- 6 TBS butter (unsalted)
- 1 medium onion, chopped
- 2 cloves garlic, chopped
- 1 medium green pepper, chopped
- 1 large stalk celery, chopped
- 1 lb cooked Creole sausage or hot links, sliced into ½-inch segments
- 1½ cups chicken broth (low-salt)
- 2 tsp Creole seasoning (e.g., Zatarain's), or 1 tsp salt & 1 tsp cayenne pepper
- 1/2 tsp thyme
- 1 TBS dried parsley
- ¼ tsp nutmeg
- ¼ tsp ground cloves
- 6 shots Tabasco sauce
- 2 cans cut-up stewed tomatoes (low-salt)
- 1 tsp freshly ground pepper
- 1 tsp Worcestershire sauce
- 12 oz frozen sliced okra
- ½ to 1 lb peeled uncooked shrimp (medium to large size)
- ½ to 1 lb cooked chicken meat, cut into bite-sized pieces
- Add rice to 2 cups boiling water; simmer for 15 minutes. Hold.
- In 4-quart (or larger) stockpot, melt butter. Add onion, garlic, green pepper, celery. Cook until onion is soft, stirring frequently.
- Add the sliced sausages, chicken broth, Creole seasoning, thyme, parsley, nutmeg, cloves, Tabasco sauce, tomatoes (with juice), pepper, Worcestershire sauce, and okra. Simmer for 10-15 minutes.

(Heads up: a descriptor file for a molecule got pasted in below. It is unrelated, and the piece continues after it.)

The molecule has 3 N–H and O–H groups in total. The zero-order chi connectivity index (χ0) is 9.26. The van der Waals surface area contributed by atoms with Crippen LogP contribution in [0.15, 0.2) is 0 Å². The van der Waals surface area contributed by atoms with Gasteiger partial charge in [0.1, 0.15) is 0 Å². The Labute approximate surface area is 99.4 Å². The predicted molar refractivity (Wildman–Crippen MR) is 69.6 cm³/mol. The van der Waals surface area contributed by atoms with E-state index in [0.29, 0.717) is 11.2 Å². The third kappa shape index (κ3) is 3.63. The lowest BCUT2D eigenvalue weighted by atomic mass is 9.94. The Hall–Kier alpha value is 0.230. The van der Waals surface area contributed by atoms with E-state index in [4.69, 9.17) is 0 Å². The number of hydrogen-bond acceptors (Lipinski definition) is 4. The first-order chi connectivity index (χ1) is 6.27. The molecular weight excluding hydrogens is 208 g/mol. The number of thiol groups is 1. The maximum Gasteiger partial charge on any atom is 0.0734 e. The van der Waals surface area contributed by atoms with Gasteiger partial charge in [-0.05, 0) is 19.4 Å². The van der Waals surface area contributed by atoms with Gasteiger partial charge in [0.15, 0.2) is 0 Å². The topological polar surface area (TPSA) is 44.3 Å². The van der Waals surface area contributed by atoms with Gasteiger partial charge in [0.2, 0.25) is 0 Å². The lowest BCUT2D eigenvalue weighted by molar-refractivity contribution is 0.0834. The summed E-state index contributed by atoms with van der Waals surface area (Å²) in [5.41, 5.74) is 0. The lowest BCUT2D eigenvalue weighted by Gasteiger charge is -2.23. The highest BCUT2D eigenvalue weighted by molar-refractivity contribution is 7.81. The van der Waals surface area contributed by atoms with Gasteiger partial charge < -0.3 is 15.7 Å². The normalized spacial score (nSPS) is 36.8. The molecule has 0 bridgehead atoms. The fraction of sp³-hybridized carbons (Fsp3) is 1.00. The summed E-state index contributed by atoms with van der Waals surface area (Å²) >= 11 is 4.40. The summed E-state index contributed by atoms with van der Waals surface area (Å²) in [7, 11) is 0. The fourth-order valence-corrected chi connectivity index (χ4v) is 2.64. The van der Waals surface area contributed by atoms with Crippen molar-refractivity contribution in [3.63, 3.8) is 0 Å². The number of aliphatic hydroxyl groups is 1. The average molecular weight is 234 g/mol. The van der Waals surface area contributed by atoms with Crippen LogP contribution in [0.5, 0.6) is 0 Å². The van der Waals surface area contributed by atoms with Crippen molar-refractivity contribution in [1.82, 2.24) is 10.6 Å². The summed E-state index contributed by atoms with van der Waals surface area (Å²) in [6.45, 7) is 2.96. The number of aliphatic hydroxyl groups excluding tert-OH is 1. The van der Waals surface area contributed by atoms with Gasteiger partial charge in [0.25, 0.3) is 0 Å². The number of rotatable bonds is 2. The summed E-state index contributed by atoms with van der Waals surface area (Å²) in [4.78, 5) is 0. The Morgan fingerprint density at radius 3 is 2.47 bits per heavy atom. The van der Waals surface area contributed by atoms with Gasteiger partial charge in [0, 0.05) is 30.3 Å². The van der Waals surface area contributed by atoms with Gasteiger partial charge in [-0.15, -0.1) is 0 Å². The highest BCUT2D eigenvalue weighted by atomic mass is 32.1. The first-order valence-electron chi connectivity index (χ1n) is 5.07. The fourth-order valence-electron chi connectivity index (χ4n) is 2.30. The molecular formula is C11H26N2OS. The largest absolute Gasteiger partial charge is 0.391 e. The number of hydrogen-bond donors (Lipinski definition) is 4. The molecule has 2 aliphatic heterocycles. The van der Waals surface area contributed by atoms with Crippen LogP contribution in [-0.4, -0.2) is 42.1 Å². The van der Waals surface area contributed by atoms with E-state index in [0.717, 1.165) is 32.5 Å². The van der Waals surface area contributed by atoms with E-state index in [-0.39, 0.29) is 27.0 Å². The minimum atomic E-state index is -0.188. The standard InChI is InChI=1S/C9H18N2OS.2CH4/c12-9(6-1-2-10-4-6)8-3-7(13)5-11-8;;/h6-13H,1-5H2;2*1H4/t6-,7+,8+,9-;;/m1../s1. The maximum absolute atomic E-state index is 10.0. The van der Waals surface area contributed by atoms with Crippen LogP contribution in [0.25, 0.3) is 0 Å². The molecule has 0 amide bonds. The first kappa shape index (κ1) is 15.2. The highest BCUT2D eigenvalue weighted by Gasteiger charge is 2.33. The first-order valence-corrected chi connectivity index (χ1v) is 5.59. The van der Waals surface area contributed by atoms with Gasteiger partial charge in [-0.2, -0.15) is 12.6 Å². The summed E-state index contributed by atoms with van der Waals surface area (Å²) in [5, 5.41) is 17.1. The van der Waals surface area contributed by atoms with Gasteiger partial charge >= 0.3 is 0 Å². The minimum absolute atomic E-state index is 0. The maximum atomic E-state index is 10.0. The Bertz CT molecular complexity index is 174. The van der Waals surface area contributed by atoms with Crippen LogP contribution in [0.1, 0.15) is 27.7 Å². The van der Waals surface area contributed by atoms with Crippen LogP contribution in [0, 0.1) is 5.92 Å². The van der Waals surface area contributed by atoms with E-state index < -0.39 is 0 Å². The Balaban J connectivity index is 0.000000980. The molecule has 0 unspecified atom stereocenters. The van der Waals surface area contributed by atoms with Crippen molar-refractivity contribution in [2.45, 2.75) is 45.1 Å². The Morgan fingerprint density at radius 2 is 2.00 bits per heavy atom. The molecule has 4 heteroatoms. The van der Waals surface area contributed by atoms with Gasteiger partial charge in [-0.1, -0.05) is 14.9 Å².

- Add shrimp, chicken, and cooked rice. Stir thoroughly, then simmer for another 10 minutes.
"Gumbolaya" is a word I made up to describe a combination of gumbo and jambalaya. (Several years later, I came upon a restaurant in New Orleans with the same name -- a case of simultaneous invention rather than outright theft, I generously assume.) Jambalaya and gumbo are similar but not identical dishes; I've put together what I liked best from both of them. I often cook gumbolaya for holiday dinners with my daughters. Laurel is a vegetarian who will eat shrimp; I hold the chicken and sausage when I dish out her portion. Some vegetarians are fussier than that, so you'd better check with them in advance to make sure they're not bothered by the chicken broth and sausage juices.